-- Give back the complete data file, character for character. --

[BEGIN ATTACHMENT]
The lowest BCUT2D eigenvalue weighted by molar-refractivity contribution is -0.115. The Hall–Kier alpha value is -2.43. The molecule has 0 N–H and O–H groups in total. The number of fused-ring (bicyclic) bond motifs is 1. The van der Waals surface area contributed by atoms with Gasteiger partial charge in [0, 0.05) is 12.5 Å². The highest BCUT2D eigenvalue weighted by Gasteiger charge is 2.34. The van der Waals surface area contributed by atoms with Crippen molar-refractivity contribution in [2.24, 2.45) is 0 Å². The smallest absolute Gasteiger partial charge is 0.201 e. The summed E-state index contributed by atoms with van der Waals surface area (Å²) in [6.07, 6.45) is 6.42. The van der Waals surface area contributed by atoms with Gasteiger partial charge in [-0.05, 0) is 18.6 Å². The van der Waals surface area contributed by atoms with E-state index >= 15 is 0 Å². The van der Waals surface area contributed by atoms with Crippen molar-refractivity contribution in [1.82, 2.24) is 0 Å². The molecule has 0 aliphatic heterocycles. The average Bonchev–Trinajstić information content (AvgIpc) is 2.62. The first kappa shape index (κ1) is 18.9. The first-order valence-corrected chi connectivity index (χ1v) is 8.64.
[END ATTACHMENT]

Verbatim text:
The lowest BCUT2D eigenvalue weighted by molar-refractivity contribution is -0.115. The Hall–Kier alpha value is -2.43. The molecule has 0 N–H and O–H groups in total. The number of fused-ring (bicyclic) bond motifs is 1. The van der Waals surface area contributed by atoms with Gasteiger partial charge in [0, 0.05) is 12.5 Å². The highest BCUT2D eigenvalue weighted by Gasteiger charge is 2.34. The van der Waals surface area contributed by atoms with Crippen molar-refractivity contribution in [2.24, 2.45) is 0 Å². The smallest absolute Gasteiger partial charge is 0.201 e. The summed E-state index contributed by atoms with van der Waals surface area (Å²) in [6.07, 6.45) is 6.42. The van der Waals surface area contributed by atoms with Gasteiger partial charge in [-0.05, 0) is 18.6 Å². The van der Waals surface area contributed by atoms with E-state index >= 15 is 0 Å². The van der Waals surface area contributed by atoms with Crippen molar-refractivity contribution in [1.82, 2.24) is 0 Å². The molecule has 0 aliphatic heterocycles. The average Bonchev–Trinajstić information content (AvgIpc) is 2.62. The first kappa shape index (κ1) is 18.9. The first-order valence-corrected chi connectivity index (χ1v) is 8.64.